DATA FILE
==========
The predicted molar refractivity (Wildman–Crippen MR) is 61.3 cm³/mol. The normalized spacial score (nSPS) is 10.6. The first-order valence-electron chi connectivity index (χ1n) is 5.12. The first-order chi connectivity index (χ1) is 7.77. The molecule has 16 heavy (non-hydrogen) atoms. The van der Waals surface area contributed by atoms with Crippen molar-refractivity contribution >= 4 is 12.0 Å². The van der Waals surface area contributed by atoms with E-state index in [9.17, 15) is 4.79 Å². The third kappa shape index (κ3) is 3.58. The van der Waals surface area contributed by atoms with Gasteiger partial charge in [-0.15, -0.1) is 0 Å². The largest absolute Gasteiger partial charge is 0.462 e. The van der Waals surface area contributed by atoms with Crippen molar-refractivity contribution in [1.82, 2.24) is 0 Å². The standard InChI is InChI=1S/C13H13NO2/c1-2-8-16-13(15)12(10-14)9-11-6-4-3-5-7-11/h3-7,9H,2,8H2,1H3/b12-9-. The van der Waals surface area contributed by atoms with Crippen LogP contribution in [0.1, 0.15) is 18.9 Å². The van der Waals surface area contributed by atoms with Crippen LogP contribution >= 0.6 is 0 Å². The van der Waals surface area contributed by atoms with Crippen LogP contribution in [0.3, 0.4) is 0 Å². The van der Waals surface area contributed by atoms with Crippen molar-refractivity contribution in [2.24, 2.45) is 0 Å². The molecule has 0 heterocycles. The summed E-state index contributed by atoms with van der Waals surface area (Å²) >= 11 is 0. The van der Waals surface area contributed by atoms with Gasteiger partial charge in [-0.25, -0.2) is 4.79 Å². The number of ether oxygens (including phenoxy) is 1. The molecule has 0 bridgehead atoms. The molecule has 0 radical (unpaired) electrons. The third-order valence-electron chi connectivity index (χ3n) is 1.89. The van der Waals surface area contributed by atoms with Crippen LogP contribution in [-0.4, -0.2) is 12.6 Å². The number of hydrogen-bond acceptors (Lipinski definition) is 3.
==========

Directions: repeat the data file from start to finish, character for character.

The predicted molar refractivity (Wildman–Crippen MR) is 61.3 cm³/mol. The normalized spacial score (nSPS) is 10.6. The first-order valence-electron chi connectivity index (χ1n) is 5.12. The first-order chi connectivity index (χ1) is 7.77. The molecule has 16 heavy (non-hydrogen) atoms. The van der Waals surface area contributed by atoms with Crippen molar-refractivity contribution >= 4 is 12.0 Å². The van der Waals surface area contributed by atoms with E-state index in [9.17, 15) is 4.79 Å². The third kappa shape index (κ3) is 3.58. The van der Waals surface area contributed by atoms with Gasteiger partial charge in [-0.15, -0.1) is 0 Å². The largest absolute Gasteiger partial charge is 0.462 e. The van der Waals surface area contributed by atoms with Crippen molar-refractivity contribution in [1.82, 2.24) is 0 Å². The standard InChI is InChI=1S/C13H13NO2/c1-2-8-16-13(15)12(10-14)9-11-6-4-3-5-7-11/h3-7,9H,2,8H2,1H3/b12-9-. The van der Waals surface area contributed by atoms with Crippen LogP contribution in [0.1, 0.15) is 18.9 Å². The van der Waals surface area contributed by atoms with Crippen LogP contribution >= 0.6 is 0 Å². The van der Waals surface area contributed by atoms with Crippen LogP contribution in [0.3, 0.4) is 0 Å². The van der Waals surface area contributed by atoms with Crippen molar-refractivity contribution in [2.24, 2.45) is 0 Å². The molecule has 0 heterocycles. The summed E-state index contributed by atoms with van der Waals surface area (Å²) >= 11 is 0. The van der Waals surface area contributed by atoms with Gasteiger partial charge in [-0.25, -0.2) is 4.79 Å². The number of ether oxygens (including phenoxy) is 1. The molecule has 0 bridgehead atoms. The molecule has 0 radical (unpaired) electrons. The third-order valence-electron chi connectivity index (χ3n) is 1.89. The van der Waals surface area contributed by atoms with Crippen LogP contribution in [-0.4, -0.2) is 12.6 Å². The number of hydrogen-bond acceptors (Lipinski definition) is 3.